Senate Republicans help immigration bill advance, but will they vote for it? (+video)
The vote Tuesday was proof, say supporters of immigration reform, that the majority of Senate Republicans believe it would be politically toxic to be labeled obstructionists.
Senate Republicans have dodged being easily tarred for blocking immigration reform, as more than half their caucus helped Democrats Tuesday overcome a pair of procedural hurdles to amending and debating the comprehensive immigration bill.Skip to next paragraph
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Yet whether the GOP decides the bipartisan Senate immigration fix is ultimately better than the current broken system remains an open question.
Many Republicans who voted in the affirmative Tuesday also said the bill needed significant changes to gain their final approval. Several cited an amendment from Sen. John Cornyn (R) of Texas that aims to amp up border security as a key requirement.
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“I think the status quo is completely unacceptable,” Senate minority leader Mitch McConnell (R) of Kentucky told reporters after voting for the measure. “The legal immigration improvements in the bill are really quite good things that we should have done years ago. The contentious parts of it obviously are in the categories of benefits [for those in the country illegally] and border [security].”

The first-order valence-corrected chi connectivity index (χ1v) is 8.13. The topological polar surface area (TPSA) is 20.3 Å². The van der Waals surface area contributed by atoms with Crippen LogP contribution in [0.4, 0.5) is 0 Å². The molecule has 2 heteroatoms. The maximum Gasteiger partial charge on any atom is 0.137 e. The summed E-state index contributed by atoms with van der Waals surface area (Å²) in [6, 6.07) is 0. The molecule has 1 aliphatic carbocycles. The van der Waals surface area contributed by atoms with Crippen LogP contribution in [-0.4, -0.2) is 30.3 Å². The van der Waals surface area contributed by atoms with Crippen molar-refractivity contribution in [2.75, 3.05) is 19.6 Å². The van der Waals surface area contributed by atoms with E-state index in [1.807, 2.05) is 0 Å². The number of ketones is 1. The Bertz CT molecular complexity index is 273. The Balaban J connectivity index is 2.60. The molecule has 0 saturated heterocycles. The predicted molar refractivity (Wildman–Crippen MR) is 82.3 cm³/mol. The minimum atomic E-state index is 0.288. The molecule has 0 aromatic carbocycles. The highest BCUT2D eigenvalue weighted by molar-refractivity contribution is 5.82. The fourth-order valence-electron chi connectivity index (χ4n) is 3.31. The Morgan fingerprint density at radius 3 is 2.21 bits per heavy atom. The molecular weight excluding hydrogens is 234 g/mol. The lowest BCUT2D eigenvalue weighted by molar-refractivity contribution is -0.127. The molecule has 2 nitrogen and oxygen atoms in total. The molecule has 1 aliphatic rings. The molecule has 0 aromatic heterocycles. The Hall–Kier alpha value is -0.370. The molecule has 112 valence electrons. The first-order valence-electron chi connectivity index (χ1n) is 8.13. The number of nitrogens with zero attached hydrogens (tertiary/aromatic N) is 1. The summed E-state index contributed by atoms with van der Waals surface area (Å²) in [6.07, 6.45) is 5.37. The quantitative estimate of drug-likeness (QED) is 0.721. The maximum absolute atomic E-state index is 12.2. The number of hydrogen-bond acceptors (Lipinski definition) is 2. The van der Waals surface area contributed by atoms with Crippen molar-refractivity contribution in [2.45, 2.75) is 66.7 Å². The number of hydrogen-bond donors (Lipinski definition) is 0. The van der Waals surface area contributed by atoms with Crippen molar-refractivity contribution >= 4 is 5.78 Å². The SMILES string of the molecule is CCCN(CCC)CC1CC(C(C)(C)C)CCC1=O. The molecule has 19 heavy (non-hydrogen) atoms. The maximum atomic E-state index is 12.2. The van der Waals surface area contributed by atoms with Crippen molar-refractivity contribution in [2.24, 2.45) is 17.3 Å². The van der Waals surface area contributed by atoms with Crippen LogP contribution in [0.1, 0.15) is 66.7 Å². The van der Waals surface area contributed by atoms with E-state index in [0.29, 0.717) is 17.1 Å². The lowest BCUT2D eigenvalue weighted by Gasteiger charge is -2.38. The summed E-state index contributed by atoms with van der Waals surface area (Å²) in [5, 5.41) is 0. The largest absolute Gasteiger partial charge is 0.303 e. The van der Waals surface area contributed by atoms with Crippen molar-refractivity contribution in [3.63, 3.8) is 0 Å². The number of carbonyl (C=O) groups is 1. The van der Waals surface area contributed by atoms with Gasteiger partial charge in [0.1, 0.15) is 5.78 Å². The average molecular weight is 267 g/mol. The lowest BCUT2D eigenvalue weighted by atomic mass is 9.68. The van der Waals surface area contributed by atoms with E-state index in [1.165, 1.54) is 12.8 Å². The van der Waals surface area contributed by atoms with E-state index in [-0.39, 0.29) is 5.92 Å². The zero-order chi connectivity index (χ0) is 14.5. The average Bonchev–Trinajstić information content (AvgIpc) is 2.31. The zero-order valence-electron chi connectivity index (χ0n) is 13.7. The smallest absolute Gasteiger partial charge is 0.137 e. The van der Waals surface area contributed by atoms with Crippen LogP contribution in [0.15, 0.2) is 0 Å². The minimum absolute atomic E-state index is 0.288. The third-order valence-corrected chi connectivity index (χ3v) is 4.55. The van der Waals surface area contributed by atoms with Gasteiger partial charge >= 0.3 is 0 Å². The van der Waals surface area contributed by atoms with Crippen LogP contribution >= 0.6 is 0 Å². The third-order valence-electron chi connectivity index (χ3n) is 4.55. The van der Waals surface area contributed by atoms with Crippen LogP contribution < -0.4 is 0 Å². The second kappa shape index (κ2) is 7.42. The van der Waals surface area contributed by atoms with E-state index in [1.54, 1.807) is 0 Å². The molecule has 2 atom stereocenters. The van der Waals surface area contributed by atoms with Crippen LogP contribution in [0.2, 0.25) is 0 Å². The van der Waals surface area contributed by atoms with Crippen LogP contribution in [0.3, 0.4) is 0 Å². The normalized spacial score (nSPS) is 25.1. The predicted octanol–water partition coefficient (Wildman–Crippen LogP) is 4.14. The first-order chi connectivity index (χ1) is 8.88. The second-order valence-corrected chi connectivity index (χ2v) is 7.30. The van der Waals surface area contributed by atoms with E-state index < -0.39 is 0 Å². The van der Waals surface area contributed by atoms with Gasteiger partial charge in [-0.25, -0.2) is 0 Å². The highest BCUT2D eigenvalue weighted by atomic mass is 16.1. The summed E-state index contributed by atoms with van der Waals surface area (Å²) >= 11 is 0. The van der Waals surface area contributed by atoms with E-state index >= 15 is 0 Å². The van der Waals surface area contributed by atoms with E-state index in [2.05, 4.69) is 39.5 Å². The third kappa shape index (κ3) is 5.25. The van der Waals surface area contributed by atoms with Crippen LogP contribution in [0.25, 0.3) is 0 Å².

The Senate moved ahead on the immigration reform bill Tuesday with two heavily bipartisan votes. The second, which passed on an 84-15 vote, saw 30 Republicans join all 54 Democrats in support. (Sen. John McCain (R) of Arizona, one of the bill’s sponsors, is a surefire “yes,” but missed both votes.)
The broad GOP support was a strongly positive sign for conservative immigration reformers.
“You saw a majority of the caucus wanted to proceed to the bill – that doesn’t mean they’re going to vote for it, but it does mean they are in play,” says Sen. Lindsey Graham (R) of South Carolina, one of the bipartisan “Gang of 8” who authored the Senate bill. “And one or two people who voted against cloture may come into play later on if we can improve the bill.”
The 15 ‘no’ votes highlighted those Republicans, led by long-time critics like Sen. Jeff Sessions (R) of Alabama and Sen. Chuck Grassley (R) of Iowa, who are all but dead-set against the reform measure.
But despite a core of stalwart opponents, Republicans including Senators McConnell and Cornyn, the top two GOP Senate leaders, lent their assent to the bill, which majority leader Harry Reid (D) of Nevada plans to see safely out of the chamber by month’s end. House Speaker John Boehner (R) of Ohio recently said he expected the House to be ready to begin it’s own immigration debate in July.